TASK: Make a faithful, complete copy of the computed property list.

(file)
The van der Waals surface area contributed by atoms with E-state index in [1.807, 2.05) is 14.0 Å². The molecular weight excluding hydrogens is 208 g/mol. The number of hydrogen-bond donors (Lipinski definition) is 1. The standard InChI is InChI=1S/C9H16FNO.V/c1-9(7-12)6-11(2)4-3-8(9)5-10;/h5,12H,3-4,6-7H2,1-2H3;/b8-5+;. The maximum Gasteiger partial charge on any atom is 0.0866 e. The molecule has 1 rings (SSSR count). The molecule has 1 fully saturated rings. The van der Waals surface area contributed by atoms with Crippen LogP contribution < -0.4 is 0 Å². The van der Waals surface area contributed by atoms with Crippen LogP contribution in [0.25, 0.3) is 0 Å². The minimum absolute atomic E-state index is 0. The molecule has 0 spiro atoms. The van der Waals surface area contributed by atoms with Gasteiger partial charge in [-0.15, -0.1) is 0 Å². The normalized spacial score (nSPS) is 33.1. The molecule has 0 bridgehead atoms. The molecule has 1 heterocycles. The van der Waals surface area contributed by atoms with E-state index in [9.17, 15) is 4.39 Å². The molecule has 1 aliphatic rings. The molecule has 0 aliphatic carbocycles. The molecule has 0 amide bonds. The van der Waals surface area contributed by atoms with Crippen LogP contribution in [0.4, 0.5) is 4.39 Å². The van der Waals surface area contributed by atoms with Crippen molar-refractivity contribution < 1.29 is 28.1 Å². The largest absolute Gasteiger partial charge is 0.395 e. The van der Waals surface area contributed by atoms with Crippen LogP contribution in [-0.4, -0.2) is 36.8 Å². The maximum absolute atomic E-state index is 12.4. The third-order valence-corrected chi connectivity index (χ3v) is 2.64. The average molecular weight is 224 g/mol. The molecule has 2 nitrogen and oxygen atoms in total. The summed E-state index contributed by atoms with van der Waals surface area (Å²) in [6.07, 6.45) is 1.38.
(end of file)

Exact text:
The van der Waals surface area contributed by atoms with E-state index in [1.807, 2.05) is 14.0 Å². The molecular weight excluding hydrogens is 208 g/mol. The number of hydrogen-bond donors (Lipinski definition) is 1. The standard InChI is InChI=1S/C9H16FNO.V/c1-9(7-12)6-11(2)4-3-8(9)5-10;/h5,12H,3-4,6-7H2,1-2H3;/b8-5+;. The maximum Gasteiger partial charge on any atom is 0.0866 e. The molecule has 1 rings (SSSR count). The molecule has 1 fully saturated rings. The van der Waals surface area contributed by atoms with Crippen LogP contribution < -0.4 is 0 Å². The van der Waals surface area contributed by atoms with Crippen LogP contribution in [0.25, 0.3) is 0 Å². The minimum absolute atomic E-state index is 0. The molecule has 0 spiro atoms. The van der Waals surface area contributed by atoms with Gasteiger partial charge in [-0.15, -0.1) is 0 Å². The normalized spacial score (nSPS) is 33.1. The molecule has 0 bridgehead atoms. The molecule has 1 heterocycles. The van der Waals surface area contributed by atoms with E-state index in [9.17, 15) is 4.39 Å². The molecule has 1 aliphatic rings. The molecule has 0 aliphatic carbocycles. The molecule has 0 amide bonds. The van der Waals surface area contributed by atoms with Crippen LogP contribution in [0.4, 0.5) is 4.39 Å². The van der Waals surface area contributed by atoms with Crippen molar-refractivity contribution < 1.29 is 28.1 Å². The largest absolute Gasteiger partial charge is 0.395 e. The van der Waals surface area contributed by atoms with Crippen LogP contribution in [-0.4, -0.2) is 36.8 Å². The maximum absolute atomic E-state index is 12.4. The third-order valence-corrected chi connectivity index (χ3v) is 2.64. The average molecular weight is 224 g/mol. The molecule has 2 nitrogen and oxygen atoms in total. The summed E-state index contributed by atoms with van der Waals surface area (Å²) in [6.07, 6.45) is 1.38.